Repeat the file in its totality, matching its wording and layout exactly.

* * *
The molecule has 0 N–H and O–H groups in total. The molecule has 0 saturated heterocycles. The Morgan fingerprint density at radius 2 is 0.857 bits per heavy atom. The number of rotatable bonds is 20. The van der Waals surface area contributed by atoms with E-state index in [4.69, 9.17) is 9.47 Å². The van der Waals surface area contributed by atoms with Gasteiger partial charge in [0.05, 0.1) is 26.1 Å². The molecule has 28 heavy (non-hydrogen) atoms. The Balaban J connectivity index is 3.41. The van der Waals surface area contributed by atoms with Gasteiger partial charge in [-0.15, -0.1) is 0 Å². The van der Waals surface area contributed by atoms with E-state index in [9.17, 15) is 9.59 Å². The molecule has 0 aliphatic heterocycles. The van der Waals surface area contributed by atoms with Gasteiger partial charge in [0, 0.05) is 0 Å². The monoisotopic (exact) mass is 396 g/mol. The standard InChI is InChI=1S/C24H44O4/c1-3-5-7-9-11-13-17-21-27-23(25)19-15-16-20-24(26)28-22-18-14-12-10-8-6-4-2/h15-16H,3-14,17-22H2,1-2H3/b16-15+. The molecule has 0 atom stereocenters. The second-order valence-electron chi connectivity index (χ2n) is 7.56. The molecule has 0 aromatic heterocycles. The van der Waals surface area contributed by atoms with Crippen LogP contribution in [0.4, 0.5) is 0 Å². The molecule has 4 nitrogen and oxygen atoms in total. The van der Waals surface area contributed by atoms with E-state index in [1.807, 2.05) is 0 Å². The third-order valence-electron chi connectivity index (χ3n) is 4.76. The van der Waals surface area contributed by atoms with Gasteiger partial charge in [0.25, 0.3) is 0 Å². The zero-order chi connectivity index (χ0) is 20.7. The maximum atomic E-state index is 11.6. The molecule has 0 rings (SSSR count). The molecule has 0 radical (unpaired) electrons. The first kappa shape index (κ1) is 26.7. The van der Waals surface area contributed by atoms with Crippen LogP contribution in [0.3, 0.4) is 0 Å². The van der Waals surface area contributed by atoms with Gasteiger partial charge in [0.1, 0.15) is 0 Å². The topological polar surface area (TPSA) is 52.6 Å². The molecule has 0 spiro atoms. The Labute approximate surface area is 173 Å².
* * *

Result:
The molecule has 0 N–H and O–H groups in total. The molecule has 0 saturated heterocycles. The Morgan fingerprint density at radius 2 is 0.857 bits per heavy atom. The number of rotatable bonds is 20. The van der Waals surface area contributed by atoms with E-state index in [4.69, 9.17) is 9.47 Å². The van der Waals surface area contributed by atoms with Gasteiger partial charge in [0.05, 0.1) is 26.1 Å². The molecule has 28 heavy (non-hydrogen) atoms. The Balaban J connectivity index is 3.41. The van der Waals surface area contributed by atoms with Gasteiger partial charge in [-0.15, -0.1) is 0 Å². The van der Waals surface area contributed by atoms with E-state index in [9.17, 15) is 9.59 Å². The molecule has 0 aliphatic heterocycles. The van der Waals surface area contributed by atoms with Gasteiger partial charge in [0, 0.05) is 0 Å². The monoisotopic (exact) mass is 396 g/mol. The standard InChI is InChI=1S/C24H44O4/c1-3-5-7-9-11-13-17-21-27-23(25)19-15-16-20-24(26)28-22-18-14-12-10-8-6-4-2/h15-16H,3-14,17-22H2,1-2H3/b16-15+. The molecule has 0 atom stereocenters. The second-order valence-electron chi connectivity index (χ2n) is 7.56. The molecule has 0 aromatic heterocycles. The van der Waals surface area contributed by atoms with Crippen LogP contribution in [0.4, 0.5) is 0 Å². The molecule has 4 nitrogen and oxygen atoms in total. The van der Waals surface area contributed by atoms with E-state index in [1.807, 2.05) is 0 Å². The third-order valence-electron chi connectivity index (χ3n) is 4.76. The van der Waals surface area contributed by atoms with Gasteiger partial charge in [0.25, 0.3) is 0 Å². The zero-order chi connectivity index (χ0) is 20.7. The maximum atomic E-state index is 11.6. The molecule has 0 rings (SSSR count). The molecule has 0 radical (unpaired) electrons. The first kappa shape index (κ1) is 26.7. The van der Waals surface area contributed by atoms with Crippen LogP contribution in [0.3, 0.4) is 0 Å². The van der Waals surface area contributed by atoms with Gasteiger partial charge in [0.1, 0.15) is 0 Å². The topological polar surface area (TPSA) is 52.6 Å². The molecule has 0 spiro atoms. The Labute approximate surface area is 173 Å².